Quantitative historical analysis uncovers a single dimension of complexity that structures global variation in human social organization.
Currie, Thomas E
Ter Haar, Barend
Proceedings of the National Academy of Sciences of the United States of America
National Academy of Sciences
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Turchin, P., Currie, T. E., Whitehouse, H., François, P., Feeney, K., Mullins, D., Hoyer, D., et al. (2018). Quantitative historical analysis uncovers a single dimension of complexity that structures global variation in human social organization.. Proceedings of the National Academy of Sciences of the United States of America, 115 (2), E144-E151. https://doi.org/10.1073/pnas.1708800115
Do human societies from around the world exhibit similarities in the way that they are structured and show commonalities in the ways that they have evolved? To address these long-standing questions, we constructed a database of historical and archaeological information from 30 regions around the world over the last 10,000 years. Our analyses revealed that characteristics, such as social scale, economy, features of governance, and information systems, show strong evolutionary relationships with each other and that complexity of a society across different world regions can be meaningfully measured using a single principal component of variation. Our findings highlight the power of the sciences and humanities working together to rigorously test hypotheses about general rules that may have shaped human history.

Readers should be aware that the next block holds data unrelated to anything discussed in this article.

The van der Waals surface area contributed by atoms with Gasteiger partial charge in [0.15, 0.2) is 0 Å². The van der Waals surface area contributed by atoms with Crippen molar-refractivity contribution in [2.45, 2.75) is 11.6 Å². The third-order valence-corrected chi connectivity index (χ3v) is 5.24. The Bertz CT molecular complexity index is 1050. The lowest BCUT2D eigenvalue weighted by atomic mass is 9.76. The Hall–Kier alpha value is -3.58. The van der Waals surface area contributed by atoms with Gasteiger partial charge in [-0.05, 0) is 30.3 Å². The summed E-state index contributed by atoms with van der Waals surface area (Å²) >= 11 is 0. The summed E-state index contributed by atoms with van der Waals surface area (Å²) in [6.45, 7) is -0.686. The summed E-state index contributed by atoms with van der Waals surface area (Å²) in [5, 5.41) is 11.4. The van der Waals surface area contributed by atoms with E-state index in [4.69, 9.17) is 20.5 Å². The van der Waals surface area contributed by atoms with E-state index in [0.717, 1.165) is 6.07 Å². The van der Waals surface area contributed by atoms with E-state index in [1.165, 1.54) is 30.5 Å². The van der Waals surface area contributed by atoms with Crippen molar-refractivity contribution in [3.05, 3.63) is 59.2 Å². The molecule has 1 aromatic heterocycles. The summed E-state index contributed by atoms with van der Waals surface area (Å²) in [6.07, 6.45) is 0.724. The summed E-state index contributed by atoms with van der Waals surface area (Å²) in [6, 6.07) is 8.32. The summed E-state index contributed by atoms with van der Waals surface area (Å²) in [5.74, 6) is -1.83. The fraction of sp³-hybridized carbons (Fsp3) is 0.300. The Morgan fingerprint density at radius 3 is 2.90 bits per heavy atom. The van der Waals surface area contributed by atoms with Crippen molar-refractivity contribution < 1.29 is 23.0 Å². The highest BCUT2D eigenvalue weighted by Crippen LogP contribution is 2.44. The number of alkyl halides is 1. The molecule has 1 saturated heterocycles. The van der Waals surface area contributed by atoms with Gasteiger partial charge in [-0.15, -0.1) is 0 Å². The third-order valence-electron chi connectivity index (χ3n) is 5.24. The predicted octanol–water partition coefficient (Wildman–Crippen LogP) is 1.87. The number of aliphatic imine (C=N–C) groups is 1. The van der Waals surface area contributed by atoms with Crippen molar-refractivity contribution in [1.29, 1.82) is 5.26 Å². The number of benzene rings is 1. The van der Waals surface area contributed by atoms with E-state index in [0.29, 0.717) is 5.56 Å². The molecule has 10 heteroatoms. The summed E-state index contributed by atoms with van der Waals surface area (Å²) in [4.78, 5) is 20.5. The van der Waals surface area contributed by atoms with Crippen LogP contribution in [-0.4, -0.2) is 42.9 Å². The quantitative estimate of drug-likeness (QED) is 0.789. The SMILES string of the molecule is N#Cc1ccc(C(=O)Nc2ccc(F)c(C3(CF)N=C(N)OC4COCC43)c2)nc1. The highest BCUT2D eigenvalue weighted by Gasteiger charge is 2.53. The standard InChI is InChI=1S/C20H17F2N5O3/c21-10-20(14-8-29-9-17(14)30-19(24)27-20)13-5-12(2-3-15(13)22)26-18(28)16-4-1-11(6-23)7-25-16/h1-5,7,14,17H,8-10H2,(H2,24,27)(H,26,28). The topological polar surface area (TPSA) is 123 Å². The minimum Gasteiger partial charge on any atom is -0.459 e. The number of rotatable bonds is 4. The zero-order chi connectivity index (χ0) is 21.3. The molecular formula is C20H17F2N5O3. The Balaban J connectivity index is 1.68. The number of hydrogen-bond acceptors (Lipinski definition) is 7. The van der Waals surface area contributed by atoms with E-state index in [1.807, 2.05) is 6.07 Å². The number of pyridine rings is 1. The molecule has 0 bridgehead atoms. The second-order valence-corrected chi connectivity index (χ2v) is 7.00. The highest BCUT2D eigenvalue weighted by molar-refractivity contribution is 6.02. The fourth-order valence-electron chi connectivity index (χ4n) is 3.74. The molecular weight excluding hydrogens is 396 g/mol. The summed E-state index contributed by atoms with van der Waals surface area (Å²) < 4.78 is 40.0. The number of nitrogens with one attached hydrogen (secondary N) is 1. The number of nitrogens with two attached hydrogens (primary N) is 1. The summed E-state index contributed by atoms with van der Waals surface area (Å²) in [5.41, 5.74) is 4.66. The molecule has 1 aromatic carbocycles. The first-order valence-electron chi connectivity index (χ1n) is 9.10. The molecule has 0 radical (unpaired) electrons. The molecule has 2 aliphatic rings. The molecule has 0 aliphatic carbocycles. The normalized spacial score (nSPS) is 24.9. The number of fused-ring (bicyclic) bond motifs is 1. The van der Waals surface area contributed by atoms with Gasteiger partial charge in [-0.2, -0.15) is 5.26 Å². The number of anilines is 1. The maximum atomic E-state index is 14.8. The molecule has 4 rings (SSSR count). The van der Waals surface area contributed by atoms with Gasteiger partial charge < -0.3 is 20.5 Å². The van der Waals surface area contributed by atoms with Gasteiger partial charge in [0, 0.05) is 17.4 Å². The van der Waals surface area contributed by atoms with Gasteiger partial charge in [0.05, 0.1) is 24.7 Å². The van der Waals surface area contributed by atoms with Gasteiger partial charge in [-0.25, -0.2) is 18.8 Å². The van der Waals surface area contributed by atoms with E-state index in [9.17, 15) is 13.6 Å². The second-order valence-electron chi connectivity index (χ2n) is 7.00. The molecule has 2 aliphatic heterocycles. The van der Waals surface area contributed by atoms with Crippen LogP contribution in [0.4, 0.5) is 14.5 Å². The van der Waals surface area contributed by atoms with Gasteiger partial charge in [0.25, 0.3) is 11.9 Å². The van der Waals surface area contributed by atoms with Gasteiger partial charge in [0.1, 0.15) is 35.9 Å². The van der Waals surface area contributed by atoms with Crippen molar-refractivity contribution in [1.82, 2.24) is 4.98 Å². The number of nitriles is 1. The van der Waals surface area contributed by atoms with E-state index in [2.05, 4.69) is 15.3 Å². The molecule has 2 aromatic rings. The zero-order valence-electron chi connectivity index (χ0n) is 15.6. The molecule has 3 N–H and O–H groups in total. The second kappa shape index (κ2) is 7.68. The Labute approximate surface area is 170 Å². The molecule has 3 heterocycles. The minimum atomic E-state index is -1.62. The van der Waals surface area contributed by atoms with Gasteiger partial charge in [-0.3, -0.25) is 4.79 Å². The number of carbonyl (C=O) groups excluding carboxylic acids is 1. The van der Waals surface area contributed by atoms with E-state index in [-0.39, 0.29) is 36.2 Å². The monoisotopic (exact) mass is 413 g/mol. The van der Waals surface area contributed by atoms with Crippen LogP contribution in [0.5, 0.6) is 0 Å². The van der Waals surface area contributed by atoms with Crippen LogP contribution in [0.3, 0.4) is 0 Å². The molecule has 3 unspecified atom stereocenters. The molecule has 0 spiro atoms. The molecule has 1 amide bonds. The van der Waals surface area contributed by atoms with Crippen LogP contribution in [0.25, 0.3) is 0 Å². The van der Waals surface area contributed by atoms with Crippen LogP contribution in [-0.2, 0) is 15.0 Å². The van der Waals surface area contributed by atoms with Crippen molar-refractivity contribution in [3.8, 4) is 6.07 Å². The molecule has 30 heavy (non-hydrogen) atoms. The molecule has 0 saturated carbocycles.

Humans, Geography, Algorithms, Models, Theoretical, Time Factors, Archaeology, Cultural Diversity, Cultural Evolution, Social Change, History, Ancient, Biological Evolution
External DOI: https://doi.org/10.1073/pnas.1708800115
This record's URL: https://www.repository.cam.ac.uk/handle/1810/274119
Attribution-NonCommercial-NoDerivatives 4.0 International
Licence URL: http://creativecommons.org/licenses/by-nc-nd/4.0/
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